idea of rate? This may affect how you choose to interface with the
SmartMedia itself. I've found that, in practice, NAND flash is fairly
reliable but you may get one or two bad blocks on "new" media. The
SmartMedia Forum has wealth of information but you have to become a member
for some specifications, etc.

There are a number of (read-only) FAT implementations which can help you.


Re: Smartmedia (NAND flash) interface.
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The problem with SmartMedia is that you need to perform physical
format functions (including defect management) in your firmware. If
you're not wedded to SSFDC, bear in mind it's much easier to work with
CompactFlash, which does all the magic for you. And CF is available in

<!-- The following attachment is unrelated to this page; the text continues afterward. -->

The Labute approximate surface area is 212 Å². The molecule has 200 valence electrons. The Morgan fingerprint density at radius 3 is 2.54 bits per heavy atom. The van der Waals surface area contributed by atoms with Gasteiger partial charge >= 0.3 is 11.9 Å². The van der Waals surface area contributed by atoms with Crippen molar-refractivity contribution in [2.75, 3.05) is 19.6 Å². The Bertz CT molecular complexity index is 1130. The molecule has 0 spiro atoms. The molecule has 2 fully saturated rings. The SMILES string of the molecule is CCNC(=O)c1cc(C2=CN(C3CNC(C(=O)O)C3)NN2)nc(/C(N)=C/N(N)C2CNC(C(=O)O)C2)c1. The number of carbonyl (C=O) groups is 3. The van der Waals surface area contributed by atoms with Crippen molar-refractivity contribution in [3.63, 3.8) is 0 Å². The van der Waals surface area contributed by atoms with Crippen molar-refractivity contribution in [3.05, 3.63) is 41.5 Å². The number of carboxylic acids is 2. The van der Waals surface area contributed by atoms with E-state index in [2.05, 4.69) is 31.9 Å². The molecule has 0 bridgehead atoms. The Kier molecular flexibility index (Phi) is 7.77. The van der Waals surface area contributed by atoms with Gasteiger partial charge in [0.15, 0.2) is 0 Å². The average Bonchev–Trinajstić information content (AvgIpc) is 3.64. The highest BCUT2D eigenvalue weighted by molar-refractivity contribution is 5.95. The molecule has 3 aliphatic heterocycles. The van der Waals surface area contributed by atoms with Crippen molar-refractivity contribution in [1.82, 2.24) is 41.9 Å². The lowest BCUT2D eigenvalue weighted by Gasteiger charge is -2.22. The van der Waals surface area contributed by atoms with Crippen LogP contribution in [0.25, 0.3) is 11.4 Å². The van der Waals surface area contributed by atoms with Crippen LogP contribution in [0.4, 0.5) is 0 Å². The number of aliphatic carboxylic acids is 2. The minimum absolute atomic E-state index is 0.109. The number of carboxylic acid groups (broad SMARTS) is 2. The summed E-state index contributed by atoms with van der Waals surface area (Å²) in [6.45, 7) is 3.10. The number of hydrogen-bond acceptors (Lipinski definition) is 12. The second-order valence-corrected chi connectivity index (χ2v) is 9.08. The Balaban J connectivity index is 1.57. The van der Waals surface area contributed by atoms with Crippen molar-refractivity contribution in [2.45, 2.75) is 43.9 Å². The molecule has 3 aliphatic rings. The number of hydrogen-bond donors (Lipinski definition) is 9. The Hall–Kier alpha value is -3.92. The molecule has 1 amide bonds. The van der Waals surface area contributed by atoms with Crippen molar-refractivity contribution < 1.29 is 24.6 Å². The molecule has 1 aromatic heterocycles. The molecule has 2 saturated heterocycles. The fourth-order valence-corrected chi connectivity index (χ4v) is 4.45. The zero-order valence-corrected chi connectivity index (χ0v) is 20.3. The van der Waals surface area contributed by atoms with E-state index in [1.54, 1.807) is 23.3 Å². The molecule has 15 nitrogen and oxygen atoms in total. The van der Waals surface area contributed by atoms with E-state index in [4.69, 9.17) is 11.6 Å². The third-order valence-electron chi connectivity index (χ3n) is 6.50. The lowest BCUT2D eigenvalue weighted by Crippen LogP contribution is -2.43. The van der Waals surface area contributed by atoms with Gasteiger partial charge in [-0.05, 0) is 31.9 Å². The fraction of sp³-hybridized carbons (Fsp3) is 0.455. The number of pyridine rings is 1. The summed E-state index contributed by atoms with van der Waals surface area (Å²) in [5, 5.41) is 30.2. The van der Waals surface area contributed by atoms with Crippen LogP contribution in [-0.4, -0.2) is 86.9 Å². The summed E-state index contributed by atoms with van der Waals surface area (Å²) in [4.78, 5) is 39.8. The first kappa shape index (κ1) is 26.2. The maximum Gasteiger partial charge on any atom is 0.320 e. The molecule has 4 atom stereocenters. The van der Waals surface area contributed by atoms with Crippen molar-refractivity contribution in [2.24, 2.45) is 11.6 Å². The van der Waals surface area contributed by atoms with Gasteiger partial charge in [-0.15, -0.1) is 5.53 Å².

larger capacities.

You can run any filesystem on top of your physical layer driver, but
you will get best results (fastest/lowest sector wear) if you use a
FAT12/FAT16 [depending on card size] filesystem _specifically_
designed with SSFDC in mind. The SSFDC spec tries to keep FAT clusters
assigned to SSFDC hardware blocks 1:1 so there are no overlaps, which
makes writing files faster and reduces flash wear.

You can, of course, also use the old wrinkle of pre-creating a file on
the card, covering the entire card contents, and simply writing
sequential data sectors on your embedded device. Further, if you use
this system you can exploit a feature of SSFDC; just write the
redundant info area for all the data clusters (don't write the data
area), leave the data sections in "erased" state, and you'll never